Now, for more advanced tips I started doing when I became more accustomed to the camera:

    Pro Mode!
    – Don’t worry, amateurs like us are allowed to use it too. Though the stock camera mode does a great job of capturing photos in normal conditions, pro mode can stretch the camera’s abilities by a significant margin, and make up for shortcomings on the stock camera. ISO, Shutter speed, focal length, and white balance are all individually configurable or left to auto, and there’s a very nice histogram to help you judge the light and colour in your picture.
    If you want anything more than a standard shot, pro mode will help a whole bunch.

    Tripod! – 3x the supports, 100x the stability of a handheld shot. If you really want to capture a scene consistently without worries of shake or the frame moving, a tripod is a must. Tripods are mandatory for long exposures, for when you want to capture those sleek light trails left by cars at night, or the silky-smooth look of flowing water.

    Long Exposure! – The secret sauce that turns night to day and rough waters to flat ice, long exposures, combined with a tripod of course, take a continuous exposure of the picture and average it into a single shot. This means all the movement and lighting change will be averaged in the photo, letting you do some desirable streaking or blurring.
    Also, because so much light is let in, you can boost the brightness of a nighttime picture, while turning ISO all the way down, for night shots of very impressive quality.

    Editing! – Of course, it’s always best to capture the best image you can right from the get-go, but that isn’t always possible, so editing can fill in that gap. Cropping and changing aspect ratio is always helpful for setting the composition straight, and can turn a normally good shot into a great one.
    For further editing like exposure and colour correction, it’s always better to shoot in raw, and then export to a dedicated editing program like Adobe Photoshop or Lightroom to create a final image. However, I really would like to stress that editing cannot make up for fundamental errors or make a bad shot good, so it’s always important to focus on perfecting the shot at hand.

    Accessories! – So the camera can do a lot, but can it do more? Here are some of my favorite accessories to use with my Oneplus 5T’s camera.

    Telephoto Lens: A 2x or 3x clip-on telephoto lens is a great help in getting up close and widening depth of field, especially since the 5T no longer sports a dedicated telephoto lens. I really wouldn’t recommend any telephoto lenses with zoom levels over 3x though, chromatic aberrations and other distortions start to become very evident, because phone lenses aren’t really designed to have extra layers of thick glass put over them.

    Neutral Density Filter: This one’s a bit of a rarity in phone photography it seems, basically it’s a filter to darken the view consistently. Why? It’s simple, long exposures during any condition that isn’t pitch black risk overexposing parts of, or the whole image. By darkening everything, the camera can take acceptable long exposures during the day, making it easier to get beautiful water or flowing grass shots.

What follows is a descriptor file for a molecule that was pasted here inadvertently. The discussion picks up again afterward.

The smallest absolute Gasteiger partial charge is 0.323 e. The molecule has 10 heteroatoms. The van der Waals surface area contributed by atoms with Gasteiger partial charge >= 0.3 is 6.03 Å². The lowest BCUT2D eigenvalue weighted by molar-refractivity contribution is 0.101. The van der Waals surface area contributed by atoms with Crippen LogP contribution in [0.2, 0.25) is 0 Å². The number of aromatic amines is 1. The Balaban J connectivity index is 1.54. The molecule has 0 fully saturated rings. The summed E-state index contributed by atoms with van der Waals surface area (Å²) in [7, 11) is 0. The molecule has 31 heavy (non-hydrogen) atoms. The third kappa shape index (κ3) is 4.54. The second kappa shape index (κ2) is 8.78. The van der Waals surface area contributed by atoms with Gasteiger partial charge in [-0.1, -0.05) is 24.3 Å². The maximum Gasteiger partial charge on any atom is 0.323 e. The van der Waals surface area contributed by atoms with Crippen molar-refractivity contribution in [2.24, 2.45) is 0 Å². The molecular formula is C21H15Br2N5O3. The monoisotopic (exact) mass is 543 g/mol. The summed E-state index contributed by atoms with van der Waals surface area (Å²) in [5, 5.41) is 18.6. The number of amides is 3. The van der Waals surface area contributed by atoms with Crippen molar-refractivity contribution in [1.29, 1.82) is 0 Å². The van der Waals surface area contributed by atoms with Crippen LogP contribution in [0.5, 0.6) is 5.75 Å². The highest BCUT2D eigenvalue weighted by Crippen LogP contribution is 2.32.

Bluetooth Shutter/Earbuds with remote: Some shots really need a steady hand. Even with a tripod, tapping the screen or pressing the volume button could shake and ruin any very close-up or long exposure shots. Having a trigger off the camera helps a lot.

    Here’s some of my shots that came from following these tips!
    IMG_20170802_173619.jpg 1.jpg
    Thanks to everyone who stuck around to read this, and thanks @Ruby G. for organising this opportunity!

    Attached Files:

    Last edited: Mar 24, 2018

  9. U1521877457863
    Cupcake Mar 24, 2018

  10. G_shaji_wahabuddin_zWaf
    Froyo Mar 24, 2018

    G_shaji_wahabuddin_zWaf , Mar 24, 2018 :
    Amazing pics. Are there any good brands out there for these attachable lenses?

  11. Punk_69
    Lollipop Mar 24, 2018

    Punk_69 , Mar 24, 2018 :
    I've already posted the link here, do have a look, it's there in one of the pages

  12. H1521892324370
    Cupcake Mar 24, 2018

  13. Black Forest Ham
    The Lab - OnePlus 5T Reviewer Mar 24, 2018

    Black Forest Ham , Mar 24, 2018 :
    Thanks! Honestly, because of the nature of cell phone accessories, brands come and go, and many brands sell the same model of product. I just recommend getting a 2x or 3x telephoto with good reviews, and definitely stay away from those 4-in-one kits or whatever, the cheap fisheye and wide angle ones normally bundled with those are usually totally distorted and unusable. As for ND filters, there seems to be only one or two models that exist for phones in online shops so there's not much choice there.

  14. Black Forest Ham
    The Lab - OnePlus 5T Reviewer Mar 24, 2018

    Black Forest Ham , Mar 24, 2018 :
    Monochrome pictures aren't supported by default in the camera, though almost all photo editing apps can apply a black and white filter.

  15. Virajmahadeshwar
    Cupcake Mar 24, 2018

    Attached Files:

    Last edited: Mar 25, 2018

  16. Deactivated User
    Mar 24, 2018

    Shivang Joshi likes this.
  17. Ceasedd
    Marshmallow Mar 24, 2018

    Ceasedd , Mar 24, 2018 :
    I'm in engineering so I need a phone that can zoom in to take detail pics of blueprints. That's why I loved the Nokia 1520

  18. Shivang Joshi
    Starting Point Expert Mar 25, 2018

    Shivang Joshi , Mar 25, 2018 :
    Thank You So Much, man[e]1f64f[/e] Well, I am proud of some of my work, but it can(and it will) get better [e]270c[/e]️[e]1f601[/e]

    script and Deactivated User like this.
  19. Deactivated User
    Mar 25, 2018

    script and Shivang Joshi like this.
  20. GouravSengupta
    Cupcake Mar 27, 2018

    Abhishek3912 likes this.